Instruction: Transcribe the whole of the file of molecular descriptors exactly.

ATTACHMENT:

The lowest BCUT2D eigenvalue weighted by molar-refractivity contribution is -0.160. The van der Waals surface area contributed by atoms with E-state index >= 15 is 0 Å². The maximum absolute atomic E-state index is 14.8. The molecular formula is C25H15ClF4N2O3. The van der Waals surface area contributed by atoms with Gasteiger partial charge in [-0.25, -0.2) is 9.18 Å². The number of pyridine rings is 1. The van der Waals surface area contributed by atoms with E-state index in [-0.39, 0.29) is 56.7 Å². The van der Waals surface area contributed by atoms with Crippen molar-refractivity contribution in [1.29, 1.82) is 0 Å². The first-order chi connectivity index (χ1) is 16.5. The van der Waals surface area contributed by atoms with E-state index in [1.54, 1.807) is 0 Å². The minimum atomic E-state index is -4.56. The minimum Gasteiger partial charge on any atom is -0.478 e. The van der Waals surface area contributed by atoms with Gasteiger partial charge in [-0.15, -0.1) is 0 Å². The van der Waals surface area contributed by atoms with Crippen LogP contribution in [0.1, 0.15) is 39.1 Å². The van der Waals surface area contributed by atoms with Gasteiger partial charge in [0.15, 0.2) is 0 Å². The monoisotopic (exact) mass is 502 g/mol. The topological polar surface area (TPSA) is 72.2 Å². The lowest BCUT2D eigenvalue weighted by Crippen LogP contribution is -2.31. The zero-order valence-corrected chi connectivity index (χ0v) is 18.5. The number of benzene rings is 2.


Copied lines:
The lowest BCUT2D eigenvalue weighted by molar-refractivity contribution is -0.160. The van der Waals surface area contributed by atoms with E-state index >= 15 is 0 Å². The maximum absolute atomic E-state index is 14.8. The molecular formula is C25H15ClF4N2O3. The van der Waals surface area contributed by atoms with Gasteiger partial charge in [-0.25, -0.2) is 9.18 Å². The number of pyridine rings is 1. The van der Waals surface area contributed by atoms with E-state index in [-0.39, 0.29) is 56.7 Å². The van der Waals surface area contributed by atoms with Crippen molar-refractivity contribution in [1.29, 1.82) is 0 Å². The first-order chi connectivity index (χ1) is 16.5. The van der Waals surface area contributed by atoms with E-state index in [1.54, 1.807) is 0 Å². The minimum atomic E-state index is -4.56. The minimum Gasteiger partial charge on any atom is -0.478 e. The van der Waals surface area contributed by atoms with Gasteiger partial charge in [-0.15, -0.1) is 0 Å². The van der Waals surface area contributed by atoms with Crippen LogP contribution in [0.1, 0.15) is 39.1 Å². The van der Waals surface area contributed by atoms with Gasteiger partial charge in [0.15, 0.2) is 0 Å². The monoisotopic (exact) mass is 502 g/mol. The topological polar surface area (TPSA) is 72.2 Å². The lowest BCUT2D eigenvalue weighted by Crippen LogP contribution is -2.31. The zero-order valence-corrected chi connectivity index (χ0v) is 18.5. The number of benzene rings is 2.